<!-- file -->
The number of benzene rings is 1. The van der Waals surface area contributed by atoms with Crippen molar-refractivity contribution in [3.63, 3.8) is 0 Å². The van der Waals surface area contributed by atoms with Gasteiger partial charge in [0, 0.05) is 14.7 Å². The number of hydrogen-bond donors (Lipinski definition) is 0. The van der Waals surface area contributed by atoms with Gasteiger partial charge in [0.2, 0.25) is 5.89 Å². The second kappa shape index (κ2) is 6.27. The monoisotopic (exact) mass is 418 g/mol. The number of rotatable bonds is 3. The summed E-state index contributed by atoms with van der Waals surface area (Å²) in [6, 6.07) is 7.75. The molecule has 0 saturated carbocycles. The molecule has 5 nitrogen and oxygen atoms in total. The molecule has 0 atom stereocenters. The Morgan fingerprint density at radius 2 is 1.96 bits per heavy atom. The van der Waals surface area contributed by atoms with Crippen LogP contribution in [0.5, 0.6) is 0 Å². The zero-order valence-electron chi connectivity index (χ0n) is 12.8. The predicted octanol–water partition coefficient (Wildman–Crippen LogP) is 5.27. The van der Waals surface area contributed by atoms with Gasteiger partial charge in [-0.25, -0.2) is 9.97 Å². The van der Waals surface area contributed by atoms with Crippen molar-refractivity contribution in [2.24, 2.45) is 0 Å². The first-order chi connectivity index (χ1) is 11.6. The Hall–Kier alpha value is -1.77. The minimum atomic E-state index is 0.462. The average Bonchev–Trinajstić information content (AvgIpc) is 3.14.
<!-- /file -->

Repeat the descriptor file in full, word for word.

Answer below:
The number of benzene rings is 1. The van der Waals surface area contributed by atoms with Crippen molar-refractivity contribution in [3.63, 3.8) is 0 Å². The van der Waals surface area contributed by atoms with Gasteiger partial charge in [0, 0.05) is 14.7 Å². The number of hydrogen-bond donors (Lipinski definition) is 0. The van der Waals surface area contributed by atoms with Gasteiger partial charge in [0.2, 0.25) is 5.89 Å². The second kappa shape index (κ2) is 6.27. The monoisotopic (exact) mass is 418 g/mol. The number of rotatable bonds is 3. The summed E-state index contributed by atoms with van der Waals surface area (Å²) in [6, 6.07) is 7.75. The molecule has 0 saturated carbocycles. The molecule has 5 nitrogen and oxygen atoms in total. The molecule has 0 atom stereocenters. The Morgan fingerprint density at radius 2 is 1.96 bits per heavy atom. The van der Waals surface area contributed by atoms with Crippen LogP contribution in [0.5, 0.6) is 0 Å². The zero-order valence-electron chi connectivity index (χ0n) is 12.8. The predicted octanol–water partition coefficient (Wildman–Crippen LogP) is 5.27. The van der Waals surface area contributed by atoms with Gasteiger partial charge in [-0.25, -0.2) is 9.97 Å². The van der Waals surface area contributed by atoms with Crippen molar-refractivity contribution in [2.24, 2.45) is 0 Å². The first-order chi connectivity index (χ1) is 11.6. The Hall–Kier alpha value is -1.77. The minimum atomic E-state index is 0.462. The average Bonchev–Trinajstić information content (AvgIpc) is 3.14.